Close-up of liquid being pipetted into tubes in a laboratory.To receive reliable measurements of pesticide residue in nectar, pollen, leaves and flower tissue, chemical analytical labs need researchers to collect reasonably large volumes of nectar or pollen. When our project began, our lab needed about 1 mL of nectar, 1 mg of pollen, and 1 g of leaf and flower tissue to produce reliable measurements.

We soon found that collecting these quantities of nectar and pollen was not an easy task. Many of the flowers we sampled produced little-to-no nectar and a miniscule amount of pollen. For nectar, for example, we found flowers often had either no nectar, sometimes an average of 0.002 mL of nectar, and every once in a while we’d find a flower with upwards of 0.05 mL or more. In this case, to reach 1 mL of nectar required finding about 500 flowers that produced an average of 0.002 mL of nectar. In our experience, finding this amount of nectar within the time block we had to sample flowers was difficult.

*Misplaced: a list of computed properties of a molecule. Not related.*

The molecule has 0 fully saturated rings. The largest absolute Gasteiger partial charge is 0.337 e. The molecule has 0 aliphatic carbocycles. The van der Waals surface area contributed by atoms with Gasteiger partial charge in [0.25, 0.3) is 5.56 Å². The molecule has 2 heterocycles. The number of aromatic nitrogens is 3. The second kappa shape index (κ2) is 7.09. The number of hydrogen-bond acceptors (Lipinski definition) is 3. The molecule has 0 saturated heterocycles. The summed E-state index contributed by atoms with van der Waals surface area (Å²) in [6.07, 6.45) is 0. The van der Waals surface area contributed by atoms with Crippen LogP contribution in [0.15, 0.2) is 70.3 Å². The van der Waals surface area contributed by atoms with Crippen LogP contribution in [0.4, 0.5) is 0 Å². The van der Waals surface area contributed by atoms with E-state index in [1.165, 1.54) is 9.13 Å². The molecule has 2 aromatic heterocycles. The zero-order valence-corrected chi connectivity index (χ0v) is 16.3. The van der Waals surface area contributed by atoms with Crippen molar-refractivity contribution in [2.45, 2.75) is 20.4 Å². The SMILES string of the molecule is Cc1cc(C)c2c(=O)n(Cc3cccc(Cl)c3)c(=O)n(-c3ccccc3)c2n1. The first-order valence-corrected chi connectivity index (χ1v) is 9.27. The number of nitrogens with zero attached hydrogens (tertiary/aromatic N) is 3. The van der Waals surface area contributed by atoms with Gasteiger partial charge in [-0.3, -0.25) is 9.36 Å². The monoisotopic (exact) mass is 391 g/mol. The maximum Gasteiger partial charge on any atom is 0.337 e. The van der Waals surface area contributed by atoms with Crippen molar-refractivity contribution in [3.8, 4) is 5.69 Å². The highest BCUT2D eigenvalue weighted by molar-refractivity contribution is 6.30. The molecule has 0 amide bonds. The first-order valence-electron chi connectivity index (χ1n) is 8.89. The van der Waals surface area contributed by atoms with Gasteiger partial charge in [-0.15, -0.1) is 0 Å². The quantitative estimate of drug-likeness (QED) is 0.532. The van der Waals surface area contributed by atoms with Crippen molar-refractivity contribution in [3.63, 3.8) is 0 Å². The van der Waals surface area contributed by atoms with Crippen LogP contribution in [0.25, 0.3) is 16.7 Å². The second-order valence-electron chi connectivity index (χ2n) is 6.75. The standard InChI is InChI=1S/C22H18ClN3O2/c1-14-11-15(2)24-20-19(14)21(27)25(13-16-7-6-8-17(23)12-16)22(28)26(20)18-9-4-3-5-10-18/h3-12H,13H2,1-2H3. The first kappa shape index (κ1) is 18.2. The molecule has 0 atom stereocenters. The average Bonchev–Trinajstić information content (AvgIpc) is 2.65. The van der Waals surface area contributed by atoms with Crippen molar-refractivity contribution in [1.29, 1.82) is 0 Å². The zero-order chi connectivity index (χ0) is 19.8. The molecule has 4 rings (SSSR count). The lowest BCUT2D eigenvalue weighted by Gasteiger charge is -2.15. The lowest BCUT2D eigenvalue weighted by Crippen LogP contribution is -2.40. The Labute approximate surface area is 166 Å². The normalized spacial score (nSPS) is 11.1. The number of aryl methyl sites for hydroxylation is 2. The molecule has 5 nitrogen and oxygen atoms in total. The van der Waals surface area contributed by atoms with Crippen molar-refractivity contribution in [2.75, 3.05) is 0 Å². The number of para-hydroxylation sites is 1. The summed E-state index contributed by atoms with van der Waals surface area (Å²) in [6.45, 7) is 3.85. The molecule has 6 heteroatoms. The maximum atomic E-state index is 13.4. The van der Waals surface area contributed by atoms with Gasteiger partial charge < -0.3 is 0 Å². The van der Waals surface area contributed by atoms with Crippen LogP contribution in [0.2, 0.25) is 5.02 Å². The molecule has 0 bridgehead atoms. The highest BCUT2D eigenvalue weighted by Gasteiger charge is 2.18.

Thankfully, our analytical chemists have been working to reduce the volume of nectar and pollen needed for reliable pesticide residue analysis. The refined analytical procedure (known as QuEChERs) can now detect neonicotinoid amounts as low as 2.5 parts per billion in only 0.1 mL of nectar. While our researchers will continue to strive to collect much more than the minimum 0.1 mL of nectar, we can now proceed with more confidence of attaining enough nectar and pollen for reliable pesticide residue measurement.